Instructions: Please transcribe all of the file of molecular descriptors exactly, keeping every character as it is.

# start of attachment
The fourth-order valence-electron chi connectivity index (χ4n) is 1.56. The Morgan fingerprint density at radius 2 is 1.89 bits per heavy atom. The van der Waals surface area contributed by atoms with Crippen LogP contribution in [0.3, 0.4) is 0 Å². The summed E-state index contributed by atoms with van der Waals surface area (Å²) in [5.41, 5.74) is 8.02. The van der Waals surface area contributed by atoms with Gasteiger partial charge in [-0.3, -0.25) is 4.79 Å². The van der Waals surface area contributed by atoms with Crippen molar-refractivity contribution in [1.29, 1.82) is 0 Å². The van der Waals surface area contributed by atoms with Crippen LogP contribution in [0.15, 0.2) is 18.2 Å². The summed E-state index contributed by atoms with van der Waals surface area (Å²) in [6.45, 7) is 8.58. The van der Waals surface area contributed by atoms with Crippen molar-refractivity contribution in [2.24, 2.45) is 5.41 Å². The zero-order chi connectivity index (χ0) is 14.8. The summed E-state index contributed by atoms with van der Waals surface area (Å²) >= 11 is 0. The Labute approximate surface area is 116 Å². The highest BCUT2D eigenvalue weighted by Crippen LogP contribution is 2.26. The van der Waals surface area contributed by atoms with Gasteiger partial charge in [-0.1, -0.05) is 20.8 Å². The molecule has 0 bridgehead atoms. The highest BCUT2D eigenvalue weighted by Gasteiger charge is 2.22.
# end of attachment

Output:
The fourth-order valence-electron chi connectivity index (χ4n) is 1.56. The Morgan fingerprint density at radius 2 is 1.89 bits per heavy atom. The van der Waals surface area contributed by atoms with Crippen LogP contribution in [0.3, 0.4) is 0 Å². The summed E-state index contributed by atoms with van der Waals surface area (Å²) in [5.41, 5.74) is 8.02. The van der Waals surface area contributed by atoms with Gasteiger partial charge in [-0.3, -0.25) is 4.79 Å². The van der Waals surface area contributed by atoms with Crippen molar-refractivity contribution in [1.29, 1.82) is 0 Å². The van der Waals surface area contributed by atoms with Crippen LogP contribution in [0.15, 0.2) is 18.2 Å². The summed E-state index contributed by atoms with van der Waals surface area (Å²) in [6.45, 7) is 8.58. The van der Waals surface area contributed by atoms with Crippen molar-refractivity contribution in [2.24, 2.45) is 5.41 Å². The zero-order chi connectivity index (χ0) is 14.8. The summed E-state index contributed by atoms with van der Waals surface area (Å²) >= 11 is 0. The Labute approximate surface area is 116 Å². The highest BCUT2D eigenvalue weighted by Crippen LogP contribution is 2.26. The van der Waals surface area contributed by atoms with Gasteiger partial charge in [-0.1, -0.05) is 20.8 Å². The molecule has 0 bridgehead atoms. The highest BCUT2D eigenvalue weighted by Gasteiger charge is 2.22.